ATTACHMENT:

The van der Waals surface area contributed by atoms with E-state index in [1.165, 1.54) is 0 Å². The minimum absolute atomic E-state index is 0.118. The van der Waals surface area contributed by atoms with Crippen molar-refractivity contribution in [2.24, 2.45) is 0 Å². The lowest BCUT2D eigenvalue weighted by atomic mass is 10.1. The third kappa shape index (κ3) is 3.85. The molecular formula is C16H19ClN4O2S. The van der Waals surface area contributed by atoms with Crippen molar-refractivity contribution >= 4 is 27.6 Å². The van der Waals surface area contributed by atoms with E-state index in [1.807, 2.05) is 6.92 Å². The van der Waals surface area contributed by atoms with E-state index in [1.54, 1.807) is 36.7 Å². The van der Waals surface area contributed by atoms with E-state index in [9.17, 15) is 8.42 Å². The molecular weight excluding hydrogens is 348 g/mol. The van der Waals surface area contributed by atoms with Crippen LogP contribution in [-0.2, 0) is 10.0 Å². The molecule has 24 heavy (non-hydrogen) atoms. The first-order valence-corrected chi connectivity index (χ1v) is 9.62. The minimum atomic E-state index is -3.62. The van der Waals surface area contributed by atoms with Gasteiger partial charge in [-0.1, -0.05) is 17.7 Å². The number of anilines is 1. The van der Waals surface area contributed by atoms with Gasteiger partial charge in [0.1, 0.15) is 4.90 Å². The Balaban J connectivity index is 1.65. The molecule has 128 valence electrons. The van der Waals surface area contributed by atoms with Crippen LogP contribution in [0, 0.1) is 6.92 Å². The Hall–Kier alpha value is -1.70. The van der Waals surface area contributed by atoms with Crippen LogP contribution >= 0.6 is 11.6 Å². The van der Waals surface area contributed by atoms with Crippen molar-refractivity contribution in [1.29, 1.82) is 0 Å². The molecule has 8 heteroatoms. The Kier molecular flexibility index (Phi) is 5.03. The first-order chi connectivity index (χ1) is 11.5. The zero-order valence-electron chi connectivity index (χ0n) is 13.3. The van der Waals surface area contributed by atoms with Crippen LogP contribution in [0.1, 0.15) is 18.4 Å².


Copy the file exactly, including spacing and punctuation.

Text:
The van der Waals surface area contributed by atoms with E-state index in [1.165, 1.54) is 0 Å². The minimum absolute atomic E-state index is 0.118. The van der Waals surface area contributed by atoms with Crippen molar-refractivity contribution in [2.24, 2.45) is 0 Å². The lowest BCUT2D eigenvalue weighted by atomic mass is 10.1. The third kappa shape index (κ3) is 3.85. The molecular formula is C16H19ClN4O2S. The van der Waals surface area contributed by atoms with Crippen molar-refractivity contribution >= 4 is 27.6 Å². The van der Waals surface area contributed by atoms with E-state index in [1.807, 2.05) is 6.92 Å². The van der Waals surface area contributed by atoms with E-state index in [1.54, 1.807) is 36.7 Å². The van der Waals surface area contributed by atoms with E-state index in [9.17, 15) is 8.42 Å². The molecular weight excluding hydrogens is 348 g/mol. The van der Waals surface area contributed by atoms with Crippen LogP contribution in [-0.2, 0) is 10.0 Å². The molecule has 24 heavy (non-hydrogen) atoms. The first-order valence-corrected chi connectivity index (χ1v) is 9.62. The minimum atomic E-state index is -3.62. The van der Waals surface area contributed by atoms with Gasteiger partial charge in [-0.1, -0.05) is 17.7 Å². The number of anilines is 1. The van der Waals surface area contributed by atoms with Gasteiger partial charge in [0.1, 0.15) is 4.90 Å². The Balaban J connectivity index is 1.65. The molecule has 128 valence electrons. The van der Waals surface area contributed by atoms with Crippen LogP contribution in [0, 0.1) is 6.92 Å². The Hall–Kier alpha value is -1.70. The van der Waals surface area contributed by atoms with Crippen LogP contribution >= 0.6 is 11.6 Å². The van der Waals surface area contributed by atoms with Crippen molar-refractivity contribution in [1.29, 1.82) is 0 Å². The molecule has 8 heteroatoms. The Kier molecular flexibility index (Phi) is 5.03. The first-order chi connectivity index (χ1) is 11.5. The zero-order valence-electron chi connectivity index (χ0n) is 13.3. The van der Waals surface area contributed by atoms with Crippen LogP contribution in [0.1, 0.15) is 18.4 Å².